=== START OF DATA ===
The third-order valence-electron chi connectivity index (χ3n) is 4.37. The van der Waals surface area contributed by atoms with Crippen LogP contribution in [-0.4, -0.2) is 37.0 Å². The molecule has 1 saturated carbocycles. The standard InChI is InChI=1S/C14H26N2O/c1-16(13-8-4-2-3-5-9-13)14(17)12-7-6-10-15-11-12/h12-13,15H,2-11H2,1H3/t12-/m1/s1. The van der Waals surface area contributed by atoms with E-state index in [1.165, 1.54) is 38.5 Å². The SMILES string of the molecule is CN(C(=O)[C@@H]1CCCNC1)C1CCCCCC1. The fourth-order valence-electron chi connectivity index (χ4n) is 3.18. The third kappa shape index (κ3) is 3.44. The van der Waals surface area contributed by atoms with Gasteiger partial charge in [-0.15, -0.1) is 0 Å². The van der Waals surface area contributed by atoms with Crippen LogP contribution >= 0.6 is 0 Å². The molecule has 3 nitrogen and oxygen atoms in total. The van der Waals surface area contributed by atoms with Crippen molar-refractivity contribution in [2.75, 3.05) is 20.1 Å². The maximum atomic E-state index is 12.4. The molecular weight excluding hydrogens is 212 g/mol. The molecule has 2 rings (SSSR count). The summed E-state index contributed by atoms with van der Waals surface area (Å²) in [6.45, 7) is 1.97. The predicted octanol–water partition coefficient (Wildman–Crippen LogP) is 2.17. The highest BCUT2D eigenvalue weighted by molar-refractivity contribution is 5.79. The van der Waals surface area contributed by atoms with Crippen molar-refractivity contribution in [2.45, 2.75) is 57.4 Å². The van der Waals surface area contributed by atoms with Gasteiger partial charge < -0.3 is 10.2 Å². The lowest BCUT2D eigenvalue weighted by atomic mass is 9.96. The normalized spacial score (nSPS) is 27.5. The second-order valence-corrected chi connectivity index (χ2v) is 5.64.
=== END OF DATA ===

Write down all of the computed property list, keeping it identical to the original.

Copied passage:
The third-order valence-electron chi connectivity index (χ3n) is 4.37. The van der Waals surface area contributed by atoms with Crippen LogP contribution in [-0.4, -0.2) is 37.0 Å². The molecule has 1 saturated carbocycles. The standard InChI is InChI=1S/C14H26N2O/c1-16(13-8-4-2-3-5-9-13)14(17)12-7-6-10-15-11-12/h12-13,15H,2-11H2,1H3/t12-/m1/s1. The van der Waals surface area contributed by atoms with E-state index in [1.165, 1.54) is 38.5 Å². The SMILES string of the molecule is CN(C(=O)[C@@H]1CCCNC1)C1CCCCCC1. The fourth-order valence-electron chi connectivity index (χ4n) is 3.18. The third kappa shape index (κ3) is 3.44. The van der Waals surface area contributed by atoms with Gasteiger partial charge in [-0.15, -0.1) is 0 Å². The van der Waals surface area contributed by atoms with Crippen LogP contribution >= 0.6 is 0 Å². The molecule has 3 nitrogen and oxygen atoms in total. The van der Waals surface area contributed by atoms with Crippen molar-refractivity contribution in [2.75, 3.05) is 20.1 Å². The maximum atomic E-state index is 12.4. The molecular weight excluding hydrogens is 212 g/mol. The molecule has 2 rings (SSSR count). The summed E-state index contributed by atoms with van der Waals surface area (Å²) in [6.45, 7) is 1.97. The predicted octanol–water partition coefficient (Wildman–Crippen LogP) is 2.17. The highest BCUT2D eigenvalue weighted by molar-refractivity contribution is 5.79. The van der Waals surface area contributed by atoms with Crippen molar-refractivity contribution in [2.45, 2.75) is 57.4 Å². The van der Waals surface area contributed by atoms with Gasteiger partial charge < -0.3 is 10.2 Å². The lowest BCUT2D eigenvalue weighted by atomic mass is 9.96. The normalized spacial score (nSPS) is 27.5. The second-order valence-corrected chi connectivity index (χ2v) is 5.64.